Ever watched a program on photography and heard commentators say a shot is "overexposed"? In a lot of instances, this assumption comes from just glancing at the image or the image's histogram. Here's the thing. The histogram in photography isn't quite the same as the one you use in your day-to-day marketing or forecasting presentation.
What is a histogram?
In photography, the histogram is used as a reference to help you understand the levels of light and color in a particular image. Analyzing image exposure is usually the primary reason for referencing a histogram. The way a photograph's histogram is laid out, you can quickly grasp what's going on with the image's levels of black, shadows, midtones, general exposure, highlights, and white. If you look at the graph in Figure A, you'll see vertical lines that delineate these levels of a particular image. As the white bar flows horizontally across the histogram, it lets you know that the image hits the marks for all the levels previously mentioned. The higher the peak, the more intense the particular level is in the image.
The black levels (denoted on the left) are high, the exposure level is low, and the highlights (denoted on the right) are about midrange in intensity. Like any tool when it comes to art, you shouldn't always depend on it. Just reference it. Let me explain why.
The "perfect histogram" myth
I've seen, read, and heard discussions on what the "perfect histogram" should look like. The claim is to have a distribution across all light levels in the image, as well as to have slightly increased exposure, similar to the image in Figure B.
I can't say I've agreed with this thinking, because many variables can affect the image's histogram. The camera settings and the scene you're shooting directly affect your histogram before you even click the shutter.
Sometimes, the beautiful image captured doesn't have the so-called "perfect histogram." For example, classic dark images found within the chiaroscuro photography will have higher black and shadow levels than exposure levels. Capturing an image of a bird flying across a sunny sky could have higher white and highlight levels because of the intense light coming from the sun or the camera sensor's reaction to the bright white clouds. It all depends on the composition.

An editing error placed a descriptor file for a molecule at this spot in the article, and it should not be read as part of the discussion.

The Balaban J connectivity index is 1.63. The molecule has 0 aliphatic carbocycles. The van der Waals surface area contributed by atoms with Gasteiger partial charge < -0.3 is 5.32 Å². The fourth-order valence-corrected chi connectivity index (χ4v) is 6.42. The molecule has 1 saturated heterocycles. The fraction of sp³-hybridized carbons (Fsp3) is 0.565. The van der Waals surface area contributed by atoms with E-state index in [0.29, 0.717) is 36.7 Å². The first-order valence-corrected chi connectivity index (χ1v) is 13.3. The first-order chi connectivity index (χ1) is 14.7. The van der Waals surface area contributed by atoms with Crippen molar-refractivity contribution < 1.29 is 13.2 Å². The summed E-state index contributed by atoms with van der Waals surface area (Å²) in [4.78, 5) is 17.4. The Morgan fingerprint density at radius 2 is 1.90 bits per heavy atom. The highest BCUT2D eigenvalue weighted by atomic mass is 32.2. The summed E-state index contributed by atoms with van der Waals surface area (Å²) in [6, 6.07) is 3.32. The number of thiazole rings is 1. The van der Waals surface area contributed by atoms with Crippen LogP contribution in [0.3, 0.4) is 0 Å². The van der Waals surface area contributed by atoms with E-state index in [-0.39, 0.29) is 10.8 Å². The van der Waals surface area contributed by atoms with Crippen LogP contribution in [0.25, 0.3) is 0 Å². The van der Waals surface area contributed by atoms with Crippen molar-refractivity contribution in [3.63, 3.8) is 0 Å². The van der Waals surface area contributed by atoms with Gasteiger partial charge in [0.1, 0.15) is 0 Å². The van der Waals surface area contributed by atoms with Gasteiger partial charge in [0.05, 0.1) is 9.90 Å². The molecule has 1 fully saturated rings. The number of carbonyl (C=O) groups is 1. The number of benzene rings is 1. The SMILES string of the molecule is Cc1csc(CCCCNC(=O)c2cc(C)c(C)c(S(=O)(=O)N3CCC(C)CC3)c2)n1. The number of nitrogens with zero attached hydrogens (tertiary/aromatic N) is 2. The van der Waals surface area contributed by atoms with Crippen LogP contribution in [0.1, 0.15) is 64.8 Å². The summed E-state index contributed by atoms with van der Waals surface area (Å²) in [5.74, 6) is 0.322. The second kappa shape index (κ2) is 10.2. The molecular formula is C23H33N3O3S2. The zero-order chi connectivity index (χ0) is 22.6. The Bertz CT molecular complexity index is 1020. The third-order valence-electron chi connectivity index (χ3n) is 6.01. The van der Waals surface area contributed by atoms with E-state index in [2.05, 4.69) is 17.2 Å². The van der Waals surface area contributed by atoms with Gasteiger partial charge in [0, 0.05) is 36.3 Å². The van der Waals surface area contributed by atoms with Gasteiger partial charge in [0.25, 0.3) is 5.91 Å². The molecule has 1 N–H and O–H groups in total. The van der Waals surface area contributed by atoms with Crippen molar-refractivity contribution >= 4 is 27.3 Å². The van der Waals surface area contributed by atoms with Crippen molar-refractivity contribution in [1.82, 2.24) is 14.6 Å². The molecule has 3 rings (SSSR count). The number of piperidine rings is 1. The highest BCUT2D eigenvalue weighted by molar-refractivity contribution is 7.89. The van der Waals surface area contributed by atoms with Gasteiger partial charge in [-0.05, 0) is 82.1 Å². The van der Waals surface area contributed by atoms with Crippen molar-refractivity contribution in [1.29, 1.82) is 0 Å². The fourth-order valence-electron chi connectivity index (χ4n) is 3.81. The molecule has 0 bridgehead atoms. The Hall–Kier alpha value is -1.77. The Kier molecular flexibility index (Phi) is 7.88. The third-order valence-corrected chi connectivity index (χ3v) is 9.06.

When to reference your histogram
You can check your histogram during your photo shoot. As the image is saved to your camera's or phone's storage, you can generally view the file. For example, Canon allows you to click the Info button in the menus of its camera to display the histogram of the recent image taken. There's even an option to view the RGB (red, blue, green) levels in a seperate histogram. On your mobile phone, you can display the histogram in the editor, such as Snapseed or Lightroom. After checking your histogram, you can make any necessary in-camera adjustments and complete your photo shoot. You can also reference your histogram during post processing and make adjustments to enhance your image.
Get more familiar with the histogram. This tool can really help you understand the final output of your photos. Dive in and produce some awesome creative works!
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Do you reference a histogram in your photography work? Share your tips and advice with fellow TechRepublic members.
Ant Pruitt is an IT Support Professional with a passion for showing the non-geek how great technology can be. He writes for a variety of tech publications and hosts his own podcast. Ant is also an avid photographer and weight lifter.